The world of sports has been, for the most part, associated with male participation and the ideologies of power, masculinity and aggression. This ‘men’s world’ of sports, has a history of discrimination against women, where under the banner of “frailty”, women were denied participation and were confined to the status of “applauders” for the male athletes. Despite their ever-growing participation in recent times, the ratio of the media coverage of women compared to that of men is disproportionate.
Though the number of female participants in sports is substantial, women’s sports receive very little attention out of all sports coverage. Even within this limited coverage, women are often objectified and the media tends to represent female athletes as women first and athletes second, since for women, being an athlete contradicts the conventional female gender role. Therefore, the media tends to accentuate the aspects of their “femaleness”, and target men as their audience. The media provides the male conscience with what is wanted or rather expected : beautifully proportionate and conditioned bodies posing in erotic ways.
This idea of the appeasement of the male gaze further categorises women athletes into “appealing” or “not appealing”, where falling into the first category gives them more media coverage but not for the right reasons. It is significant to note that the female athletes practicing traditional female sports like figure skating, gymnastic, swimming etc. are highly objectified for their physical appearance.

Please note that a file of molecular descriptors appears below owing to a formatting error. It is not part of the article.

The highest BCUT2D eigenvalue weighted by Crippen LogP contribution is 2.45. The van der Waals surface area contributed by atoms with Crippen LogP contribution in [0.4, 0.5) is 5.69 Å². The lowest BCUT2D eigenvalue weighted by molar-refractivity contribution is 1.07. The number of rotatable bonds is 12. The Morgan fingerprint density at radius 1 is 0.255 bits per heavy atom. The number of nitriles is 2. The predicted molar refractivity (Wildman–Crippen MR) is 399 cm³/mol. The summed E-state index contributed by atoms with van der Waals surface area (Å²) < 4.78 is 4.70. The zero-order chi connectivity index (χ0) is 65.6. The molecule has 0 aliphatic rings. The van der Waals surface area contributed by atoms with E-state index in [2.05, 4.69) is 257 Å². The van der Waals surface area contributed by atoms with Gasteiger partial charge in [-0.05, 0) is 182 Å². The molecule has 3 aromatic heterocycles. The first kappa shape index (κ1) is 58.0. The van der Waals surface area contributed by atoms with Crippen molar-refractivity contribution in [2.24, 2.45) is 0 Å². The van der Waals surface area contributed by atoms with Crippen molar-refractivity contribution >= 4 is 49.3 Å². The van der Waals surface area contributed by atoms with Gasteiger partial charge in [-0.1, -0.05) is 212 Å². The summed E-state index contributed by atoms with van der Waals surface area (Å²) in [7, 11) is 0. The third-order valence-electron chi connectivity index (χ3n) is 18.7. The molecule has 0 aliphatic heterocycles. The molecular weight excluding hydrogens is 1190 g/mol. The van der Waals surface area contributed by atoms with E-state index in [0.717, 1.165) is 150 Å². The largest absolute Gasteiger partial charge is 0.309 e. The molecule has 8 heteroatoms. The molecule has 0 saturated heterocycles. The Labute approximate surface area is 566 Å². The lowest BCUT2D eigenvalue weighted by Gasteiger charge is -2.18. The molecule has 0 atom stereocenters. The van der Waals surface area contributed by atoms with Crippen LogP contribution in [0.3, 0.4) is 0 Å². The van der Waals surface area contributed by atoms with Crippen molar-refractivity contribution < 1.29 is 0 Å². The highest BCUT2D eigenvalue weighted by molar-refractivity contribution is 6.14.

The rising commercial value of these athletes is being used to associate them to consumer brands, thus sanctioning them better economic status. But, the female athletes involved in sports like weightlifting are overlooked regardless of their skill level. Such disparity in valuation of female athletes further confirms that skill doesn’t sell in women’s sports. Looking feminine and pretty is seemingly an important element to garner acceptance for women in sports.
The media’s sexualisation of female athletes stems from sexist social norms and perpetuation of a patriarchal values. The conventionality regarding a sports woman’s body was introduced as early as in the ancient Olympic games and included aspects like softness, grace and beauty. This conventional presentation of female athletes not only relegates the solemnity and significance of women’s sports but also compels female athletes to become sexualised and passive enough to fit the male conscience.
The uniforms of the female athletes are also designed for the male gaze. While men can afford to be comfortable and simply play sports, women must play sports, appear modest and look amazing. As stated in an analysis of the Tokyo 2021 Olympics by a U.S. gender justice company, women are ten times more likely to be objectified with a camera angle than male athletes. Focus of the camera shots on bodily assets of a woman athlete leaves viewers with the lasting memories of her body than the memories of her athleticism.
This affirms the fact that sex and sexuality are used not just to promote the athlete but to ‘sell’ the sport to the viewers worldwide. In June 2021, the Norwegian Women’s beach handball team opposed the requirement of skimpy bikini bottoms and chose to wear shorts.
Additionally, the statement made by the former president of world football’s governing body, FIFA, suggested that female players should wear “tighter shorts” to boost the popularity of the game. The very implication of the statement opens discourse on how the media’s sexualisation grants female athletes more popularity solely by centralising the sex appeal in lieu of athleticism and skill. In sports related reportage, more often than not, the depiction of women serves to focus entirely on stereotypes which emphasise “feminine” bodily features in order to appease the “male gaze”.